The French Horn
The French Horn is a member of the Brass Family usually found in Orchestras and Wind / Military Bands. It has a wonderfully full and rich sound and is used to great emotional effect making it a popular choice for composers of film scores. French Horns, with conical bores, rotary valves and large bell flares are more complicated to manufacture than most brass instruments making them generally more expensive. The most common categories are Single, Double and Compensating. Here I will try to explain the differences in fairly simple terms to give anyone looking to purchase a French Horn a better idea of which type may be most suitable for their needs.
Single Horns (F or Bb)
The most basic type of French Horn is the Single, which only has one length of tubing and three rotary valves. They are available in two different forms relating to their natural pitches of F & Bb. The different pitch is down to the fundamental length of the instrument, the F horn (12 feet) is longer, meaning the Bb (8 feet) sounds higher in pitch. There are different schools of thought about which instrument beginners should start on, some teachers prefer F and some Bb although we are definitely selling more Bb than F in the UK education market at present.
The other big difference between the two is their natural harmonics (how many / which notes can be played in open position), with more notes able to be produced on the F horn than the Bb when none of the rotor valves are engaged. It is more difficult to produce / centre individual notes on the F horn as the potential options are closer together, particularly in the upper register, although the sound quality is considered to be more natural. The notes are easier to pitch on a Bb horn but the quality of sound is not quite as pure. French Horn players will always read from music in F but each horn has different fingering patterns so over time a player would be expected to learn both.
Single horns are generally only used by beginners as they are the cheapest and lightest options available. Many manufacturers now also produce Compact Singles which are the same length but the tubing is wound much tighter making them easier for smaller children to hold. Eventually though, all French Horn players will be expected to use an instrument that incorporates both F & Bb tubing, otherwise know as a Double Horn.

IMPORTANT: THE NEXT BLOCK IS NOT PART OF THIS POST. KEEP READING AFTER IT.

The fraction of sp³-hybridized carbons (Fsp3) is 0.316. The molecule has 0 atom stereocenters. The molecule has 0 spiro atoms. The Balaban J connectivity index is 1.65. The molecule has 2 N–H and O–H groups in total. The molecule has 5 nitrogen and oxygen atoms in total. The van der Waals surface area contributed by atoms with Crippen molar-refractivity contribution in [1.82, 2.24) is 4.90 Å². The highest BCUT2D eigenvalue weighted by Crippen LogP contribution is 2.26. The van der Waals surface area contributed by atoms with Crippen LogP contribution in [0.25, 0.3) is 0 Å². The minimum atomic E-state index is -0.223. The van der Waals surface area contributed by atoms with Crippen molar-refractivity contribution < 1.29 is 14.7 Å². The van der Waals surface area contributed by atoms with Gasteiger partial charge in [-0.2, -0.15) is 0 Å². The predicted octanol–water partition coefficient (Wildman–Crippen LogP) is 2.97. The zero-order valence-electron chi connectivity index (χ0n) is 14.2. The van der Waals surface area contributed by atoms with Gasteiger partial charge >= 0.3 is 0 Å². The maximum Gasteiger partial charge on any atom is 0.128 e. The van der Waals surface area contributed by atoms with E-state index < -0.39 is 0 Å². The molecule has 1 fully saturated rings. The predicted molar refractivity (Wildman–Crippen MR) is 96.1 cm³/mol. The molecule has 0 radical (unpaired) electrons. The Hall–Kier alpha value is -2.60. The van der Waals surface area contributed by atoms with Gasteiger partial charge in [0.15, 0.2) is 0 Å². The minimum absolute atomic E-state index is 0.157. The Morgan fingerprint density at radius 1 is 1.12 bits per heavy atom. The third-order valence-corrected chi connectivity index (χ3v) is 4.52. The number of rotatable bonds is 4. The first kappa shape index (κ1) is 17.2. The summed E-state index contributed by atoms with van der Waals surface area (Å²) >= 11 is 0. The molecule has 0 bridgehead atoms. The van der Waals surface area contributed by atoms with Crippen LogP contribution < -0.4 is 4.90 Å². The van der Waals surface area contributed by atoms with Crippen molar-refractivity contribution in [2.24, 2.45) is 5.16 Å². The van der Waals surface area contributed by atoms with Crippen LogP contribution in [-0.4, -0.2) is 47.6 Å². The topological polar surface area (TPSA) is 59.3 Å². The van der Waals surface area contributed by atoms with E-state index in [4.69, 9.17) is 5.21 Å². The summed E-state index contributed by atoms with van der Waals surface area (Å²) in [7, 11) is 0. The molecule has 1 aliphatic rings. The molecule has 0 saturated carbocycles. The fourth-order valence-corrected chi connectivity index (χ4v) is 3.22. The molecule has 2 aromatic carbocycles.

As mentioned above, F horns produce the more pure sound that one associates with the French Horn (think Black Beauty!) but the Bb horn is more secure when playing in the higher register making it easier for a player to centre their notes with confidence. For this reason, the ultimate instrument for any French Horn player is a Double Horn, allowing the best combination of tuning and accuracy across the scale. These are, as the name suggests, two single horns in one, with two sets of tubing, one in F and the shorter one in Bb. There is an additional rotor valve that diverts the air flow from one ‘side’ of the instrument to the other. This gives the player the flexibility to choose when to use the F or Bb sides of the instrument.
Double Horns are generally not suitable for younger players to start on as the two sets of tubing means they are much heavier and the complex manufacturing process makes them expensive and therefore price prohibitive for the majority of parents.
Compensating Double Horns
Compensating Horns are a kind of ‘half way house’ between the Single and Double. They have one main set of Bb tubing and some additional tubing to change it into F. There is again an additional rotor valve but instead of simply switching between two sets of tubing as on a Double, when engaged it also routes the air through this extra tubing to effectively make it an F horn. So, to get mathematical for a moment, say the basic tubing is 8 feet (Bb), when the fourth valve is engaged an extra 4 feet is added to the length making it 12 feet (F) in total (All lengths approx). In addition each of the valves has a compensating “knuckle” of tubing, to put the instrument in tune when valves 1-3 are engaged and the instrument is playing in F.
This enables the instrument to be played like a Double horn but as there is less tubing they are cheaper to produce. Combined with the weight reduction these make them an ideal instrument for an advancing student. The downside of a Compensating is that it doesn’t offer the level of secure tuning and natural harmonics available on a Full Double because of the way the overall length is achieved using a connecting valve rather than totally separate tubing.
It is worth pointing out that there is also a Triple Horn which has yet another set of tubing to assist in the higher register, usually adding a high F section although sometimes Eb. However, as this is meant to be a Beginner’s Guide to the French Horn I don’t want to go into too much detail other than to say that their extra weight and even higher cost makes them of limited appeal to all but a handful of professional players.
I hope this article has helped you to gain a basic understanding of French Horns but should you require any further technical information / advice, please do not hesitate to email our Sales Team or call 01283 535333 and they will be delighted to help.
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